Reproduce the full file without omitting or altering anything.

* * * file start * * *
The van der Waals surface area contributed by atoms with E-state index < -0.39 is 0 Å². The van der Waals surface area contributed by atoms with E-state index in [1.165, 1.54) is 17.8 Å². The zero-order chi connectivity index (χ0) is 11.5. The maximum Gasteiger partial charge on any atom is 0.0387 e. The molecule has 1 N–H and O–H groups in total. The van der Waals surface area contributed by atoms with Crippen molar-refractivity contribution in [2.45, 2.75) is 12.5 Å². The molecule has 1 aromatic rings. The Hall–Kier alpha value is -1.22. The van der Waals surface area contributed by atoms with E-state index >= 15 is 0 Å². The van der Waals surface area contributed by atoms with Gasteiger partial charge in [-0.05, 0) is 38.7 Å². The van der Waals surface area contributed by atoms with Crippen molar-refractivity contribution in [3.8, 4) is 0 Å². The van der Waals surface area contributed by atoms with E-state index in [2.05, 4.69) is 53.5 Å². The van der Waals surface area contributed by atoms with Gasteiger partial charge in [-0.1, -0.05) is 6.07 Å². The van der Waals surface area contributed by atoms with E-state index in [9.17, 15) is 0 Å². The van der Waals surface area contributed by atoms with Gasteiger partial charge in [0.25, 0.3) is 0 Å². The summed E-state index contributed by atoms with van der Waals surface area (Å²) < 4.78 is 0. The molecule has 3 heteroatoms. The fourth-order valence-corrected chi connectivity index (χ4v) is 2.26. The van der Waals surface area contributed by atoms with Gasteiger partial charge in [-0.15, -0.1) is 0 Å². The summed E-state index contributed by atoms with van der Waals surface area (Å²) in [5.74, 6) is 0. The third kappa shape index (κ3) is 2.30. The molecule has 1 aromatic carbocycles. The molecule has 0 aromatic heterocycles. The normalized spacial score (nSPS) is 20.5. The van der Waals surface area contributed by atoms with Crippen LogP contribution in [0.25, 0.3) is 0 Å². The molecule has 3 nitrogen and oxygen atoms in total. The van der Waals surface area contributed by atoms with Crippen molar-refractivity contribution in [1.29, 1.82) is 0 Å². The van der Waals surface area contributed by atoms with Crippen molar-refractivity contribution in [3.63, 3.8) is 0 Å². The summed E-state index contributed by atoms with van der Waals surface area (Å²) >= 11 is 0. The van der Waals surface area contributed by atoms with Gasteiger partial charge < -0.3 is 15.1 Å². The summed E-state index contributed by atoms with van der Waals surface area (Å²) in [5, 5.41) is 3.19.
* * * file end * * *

The van der Waals surface area contributed by atoms with E-state index < -0.39 is 0 Å². The van der Waals surface area contributed by atoms with E-state index in [1.165, 1.54) is 17.8 Å². The zero-order chi connectivity index (χ0) is 11.5. The maximum Gasteiger partial charge on any atom is 0.0387 e. The molecule has 1 N–H and O–H groups in total. The van der Waals surface area contributed by atoms with Crippen molar-refractivity contribution in [2.45, 2.75) is 12.5 Å². The molecule has 1 aromatic rings. The Hall–Kier alpha value is -1.22. The van der Waals surface area contributed by atoms with E-state index >= 15 is 0 Å². The van der Waals surface area contributed by atoms with Gasteiger partial charge in [-0.05, 0) is 38.7 Å². The van der Waals surface area contributed by atoms with Crippen molar-refractivity contribution in [3.8, 4) is 0 Å². The van der Waals surface area contributed by atoms with E-state index in [2.05, 4.69) is 53.5 Å². The van der Waals surface area contributed by atoms with Gasteiger partial charge in [-0.1, -0.05) is 6.07 Å². The van der Waals surface area contributed by atoms with E-state index in [9.17, 15) is 0 Å². The van der Waals surface area contributed by atoms with Gasteiger partial charge in [0.25, 0.3) is 0 Å². The summed E-state index contributed by atoms with van der Waals surface area (Å²) < 4.78 is 0. The molecule has 3 heteroatoms. The fourth-order valence-corrected chi connectivity index (χ4v) is 2.26. The van der Waals surface area contributed by atoms with Gasteiger partial charge in [-0.15, -0.1) is 0 Å². The summed E-state index contributed by atoms with van der Waals surface area (Å²) in [5.74, 6) is 0. The third kappa shape index (κ3) is 2.30. The molecule has 1 aromatic carbocycles. The molecule has 0 aromatic heterocycles. The normalized spacial score (nSPS) is 20.5. The van der Waals surface area contributed by atoms with Crippen LogP contribution in [0.25, 0.3) is 0 Å². The molecule has 3 nitrogen and oxygen atoms in total. The van der Waals surface area contributed by atoms with Crippen molar-refractivity contribution in [1.29, 1.82) is 0 Å². The van der Waals surface area contributed by atoms with Crippen molar-refractivity contribution in [3.63, 3.8) is 0 Å². The summed E-state index contributed by atoms with van der Waals surface area (Å²) >= 11 is 0. The van der Waals surface area contributed by atoms with Gasteiger partial charge < -0.3 is 15.1 Å². The summed E-state index contributed by atoms with van der Waals surface area (Å²) in [5, 5.41) is 3.19.